We journeyed down the river for a while until we arrived back on the property of the sanctuary. They told me to grab the branches of the tree near the ‘beach’ area where we had bathed the elephants the day before. Although there was one problem with that. We had arrived at elephant bathing time.

There were about six or more elephants in the water. I grabbed the branch as instructed and had to aim myself at the beach and plan my route to avoid the elephants. The Mahouts were with the elephants in the water, so I felt relatively safe. It was just not a predicament I ever thought that I would be in. After some wrestling with the branches, I managed to make my way to shore, and successfully avoided colliding with an elephant. Though we did see what we are pretty confident was a python in the river the next day. Great.

The second snake encounter happened the very next day. We were finishing up with one of the elephants visiting the clinic when someone shouted, “Snake!”. I turned to watch an almost meter long skinny green pit viper slither around the dogs food bowl and maneuver itself into the bamboo wall of the clinic building. Which also happens to be the building where my room is. Oh no.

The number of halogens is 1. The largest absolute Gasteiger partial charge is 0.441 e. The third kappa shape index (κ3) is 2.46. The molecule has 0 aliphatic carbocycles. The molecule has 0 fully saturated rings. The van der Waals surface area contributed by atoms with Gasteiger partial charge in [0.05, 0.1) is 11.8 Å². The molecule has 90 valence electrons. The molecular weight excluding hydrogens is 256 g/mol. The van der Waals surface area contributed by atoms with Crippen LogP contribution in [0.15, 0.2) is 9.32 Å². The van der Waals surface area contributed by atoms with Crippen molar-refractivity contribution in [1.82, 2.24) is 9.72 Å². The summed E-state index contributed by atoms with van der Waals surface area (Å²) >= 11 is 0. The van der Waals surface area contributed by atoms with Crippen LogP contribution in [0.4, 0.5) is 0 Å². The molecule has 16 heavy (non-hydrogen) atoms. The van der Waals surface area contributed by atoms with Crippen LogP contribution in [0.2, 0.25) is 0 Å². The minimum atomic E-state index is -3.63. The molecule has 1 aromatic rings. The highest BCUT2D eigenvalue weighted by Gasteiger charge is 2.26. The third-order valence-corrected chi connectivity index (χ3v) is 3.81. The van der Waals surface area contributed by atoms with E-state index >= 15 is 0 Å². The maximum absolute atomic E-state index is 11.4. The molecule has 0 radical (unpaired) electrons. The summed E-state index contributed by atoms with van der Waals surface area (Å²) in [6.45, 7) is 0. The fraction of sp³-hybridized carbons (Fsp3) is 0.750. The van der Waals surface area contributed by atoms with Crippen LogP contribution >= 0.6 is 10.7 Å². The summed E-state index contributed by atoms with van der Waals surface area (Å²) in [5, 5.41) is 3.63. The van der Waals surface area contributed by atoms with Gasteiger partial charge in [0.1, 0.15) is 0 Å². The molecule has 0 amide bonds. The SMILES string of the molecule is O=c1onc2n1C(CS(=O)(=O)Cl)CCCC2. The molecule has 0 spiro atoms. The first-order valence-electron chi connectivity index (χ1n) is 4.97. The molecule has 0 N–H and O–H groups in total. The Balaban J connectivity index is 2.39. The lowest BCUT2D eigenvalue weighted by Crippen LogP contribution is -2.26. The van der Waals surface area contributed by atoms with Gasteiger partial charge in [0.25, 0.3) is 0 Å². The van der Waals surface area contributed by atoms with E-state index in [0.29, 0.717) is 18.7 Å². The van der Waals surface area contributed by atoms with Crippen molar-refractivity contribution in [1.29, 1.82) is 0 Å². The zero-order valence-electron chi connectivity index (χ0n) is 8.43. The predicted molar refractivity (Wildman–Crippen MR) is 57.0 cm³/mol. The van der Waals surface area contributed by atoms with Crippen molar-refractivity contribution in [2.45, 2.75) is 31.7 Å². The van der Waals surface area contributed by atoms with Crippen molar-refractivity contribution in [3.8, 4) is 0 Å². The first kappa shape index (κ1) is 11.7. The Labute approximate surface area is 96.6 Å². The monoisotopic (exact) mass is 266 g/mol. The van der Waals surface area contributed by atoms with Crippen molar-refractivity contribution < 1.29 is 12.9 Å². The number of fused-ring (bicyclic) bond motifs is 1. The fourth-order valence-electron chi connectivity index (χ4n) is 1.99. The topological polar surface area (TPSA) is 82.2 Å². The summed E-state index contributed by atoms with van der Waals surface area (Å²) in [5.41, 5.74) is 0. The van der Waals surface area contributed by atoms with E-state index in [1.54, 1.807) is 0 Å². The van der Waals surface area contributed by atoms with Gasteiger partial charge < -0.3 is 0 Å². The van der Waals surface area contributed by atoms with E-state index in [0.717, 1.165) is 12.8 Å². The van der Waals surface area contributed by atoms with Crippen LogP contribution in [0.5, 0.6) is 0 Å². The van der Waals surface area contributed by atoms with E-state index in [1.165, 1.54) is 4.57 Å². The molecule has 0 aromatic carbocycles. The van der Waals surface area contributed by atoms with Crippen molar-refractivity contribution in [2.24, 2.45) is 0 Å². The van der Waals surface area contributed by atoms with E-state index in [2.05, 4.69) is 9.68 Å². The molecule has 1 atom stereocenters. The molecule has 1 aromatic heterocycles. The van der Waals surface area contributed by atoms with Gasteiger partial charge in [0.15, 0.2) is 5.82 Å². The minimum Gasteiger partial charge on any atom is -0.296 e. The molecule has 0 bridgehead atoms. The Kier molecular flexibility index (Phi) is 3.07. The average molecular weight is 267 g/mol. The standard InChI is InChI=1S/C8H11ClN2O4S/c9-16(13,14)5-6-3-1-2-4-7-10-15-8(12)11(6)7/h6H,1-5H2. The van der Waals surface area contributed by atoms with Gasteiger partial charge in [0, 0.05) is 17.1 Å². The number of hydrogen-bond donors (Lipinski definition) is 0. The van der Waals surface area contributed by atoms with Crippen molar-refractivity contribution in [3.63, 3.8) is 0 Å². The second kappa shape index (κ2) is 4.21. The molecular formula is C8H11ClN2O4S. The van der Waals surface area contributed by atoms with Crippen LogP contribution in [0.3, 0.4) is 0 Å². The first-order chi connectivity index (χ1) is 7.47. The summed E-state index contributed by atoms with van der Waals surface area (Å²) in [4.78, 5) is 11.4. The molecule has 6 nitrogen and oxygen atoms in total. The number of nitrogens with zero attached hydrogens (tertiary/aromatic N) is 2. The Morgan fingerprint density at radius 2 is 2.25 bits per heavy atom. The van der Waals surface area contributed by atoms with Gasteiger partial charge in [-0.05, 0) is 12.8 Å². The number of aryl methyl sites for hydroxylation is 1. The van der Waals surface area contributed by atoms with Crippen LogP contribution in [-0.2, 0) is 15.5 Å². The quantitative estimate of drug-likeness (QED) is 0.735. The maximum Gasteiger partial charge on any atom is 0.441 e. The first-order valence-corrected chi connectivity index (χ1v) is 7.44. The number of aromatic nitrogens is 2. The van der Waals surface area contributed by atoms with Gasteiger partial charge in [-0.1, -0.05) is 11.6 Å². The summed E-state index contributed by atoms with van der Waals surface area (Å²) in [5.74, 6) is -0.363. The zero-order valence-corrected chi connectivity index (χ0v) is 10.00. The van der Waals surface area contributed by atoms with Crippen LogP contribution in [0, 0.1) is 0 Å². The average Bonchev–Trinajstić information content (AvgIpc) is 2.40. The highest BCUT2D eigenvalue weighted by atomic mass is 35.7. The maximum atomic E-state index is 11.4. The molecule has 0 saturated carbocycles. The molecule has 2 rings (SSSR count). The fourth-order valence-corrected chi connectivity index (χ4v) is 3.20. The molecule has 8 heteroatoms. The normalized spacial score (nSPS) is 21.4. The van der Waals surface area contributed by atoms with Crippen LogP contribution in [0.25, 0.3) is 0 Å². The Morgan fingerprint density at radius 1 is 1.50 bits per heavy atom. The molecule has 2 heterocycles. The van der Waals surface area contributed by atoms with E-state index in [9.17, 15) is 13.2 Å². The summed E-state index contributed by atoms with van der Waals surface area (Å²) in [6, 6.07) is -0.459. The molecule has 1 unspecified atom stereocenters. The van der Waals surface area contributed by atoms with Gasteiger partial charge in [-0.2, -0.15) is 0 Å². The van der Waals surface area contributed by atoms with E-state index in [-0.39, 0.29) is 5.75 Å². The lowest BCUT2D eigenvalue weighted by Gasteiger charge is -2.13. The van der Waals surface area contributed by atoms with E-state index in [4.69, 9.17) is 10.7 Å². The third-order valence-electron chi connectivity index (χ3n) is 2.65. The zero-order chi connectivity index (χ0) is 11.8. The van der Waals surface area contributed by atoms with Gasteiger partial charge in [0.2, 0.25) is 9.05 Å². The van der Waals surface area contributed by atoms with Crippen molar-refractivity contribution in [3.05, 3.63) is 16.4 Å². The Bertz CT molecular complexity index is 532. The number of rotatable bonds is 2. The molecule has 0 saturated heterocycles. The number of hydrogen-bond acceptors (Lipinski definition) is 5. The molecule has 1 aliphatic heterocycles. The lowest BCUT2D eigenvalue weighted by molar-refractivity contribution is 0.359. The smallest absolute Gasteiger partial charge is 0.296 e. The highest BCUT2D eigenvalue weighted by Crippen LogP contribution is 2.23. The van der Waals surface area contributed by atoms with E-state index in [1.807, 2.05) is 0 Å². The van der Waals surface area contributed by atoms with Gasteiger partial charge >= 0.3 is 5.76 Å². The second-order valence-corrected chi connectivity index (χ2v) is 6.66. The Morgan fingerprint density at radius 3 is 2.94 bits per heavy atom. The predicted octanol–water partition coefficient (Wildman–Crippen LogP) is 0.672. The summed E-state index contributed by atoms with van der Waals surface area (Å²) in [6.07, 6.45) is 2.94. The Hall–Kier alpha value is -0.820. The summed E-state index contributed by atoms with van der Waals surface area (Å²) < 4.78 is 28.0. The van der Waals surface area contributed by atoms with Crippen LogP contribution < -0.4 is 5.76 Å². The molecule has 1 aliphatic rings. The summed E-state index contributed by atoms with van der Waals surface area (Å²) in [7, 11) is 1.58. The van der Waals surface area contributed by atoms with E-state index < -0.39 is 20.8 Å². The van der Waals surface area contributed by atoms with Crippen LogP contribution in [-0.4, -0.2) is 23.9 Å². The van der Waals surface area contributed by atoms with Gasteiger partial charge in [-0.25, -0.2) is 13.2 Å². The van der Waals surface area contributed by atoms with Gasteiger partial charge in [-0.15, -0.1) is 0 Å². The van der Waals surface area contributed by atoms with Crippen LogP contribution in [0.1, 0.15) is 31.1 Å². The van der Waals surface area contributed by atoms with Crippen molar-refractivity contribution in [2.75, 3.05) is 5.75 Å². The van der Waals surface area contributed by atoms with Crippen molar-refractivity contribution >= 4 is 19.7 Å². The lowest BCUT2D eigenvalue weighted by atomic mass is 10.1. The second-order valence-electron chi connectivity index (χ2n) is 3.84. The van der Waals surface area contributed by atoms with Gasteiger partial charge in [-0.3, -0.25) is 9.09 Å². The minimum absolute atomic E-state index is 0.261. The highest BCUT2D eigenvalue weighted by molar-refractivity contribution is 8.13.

I was not initially afraid, I was far enough away from it (15 feet or so), that I did not feel like I was in danger. However, I then thought about the many places that snake could go. This snake appeared to be an expert in psychological warfare. I immediately remembered the people who live below me in the building talking about how just a few days ago they had another green snake poke it’s head out from the wall, flail around a little bit, then disappear. This was not a reality I was ready to be faced with.

The next two nights were spent with snakes on the mind, and eyes darting around in the dark. Luckily there were no further encounters. We were lucky and made it out alive. Though that may be a bit dramatic. Admittedly the thought of snakes in the walls or unexpected places stuck with me for a little while. Thankfully I am back in Canada now.

Even with some occasional danger, I had an incredible journey and will take what I learned with me as I continue both my career and my adventures throughout the world. Next stop? London, England for the year. I can’t wait.

 

The Elephant Keepers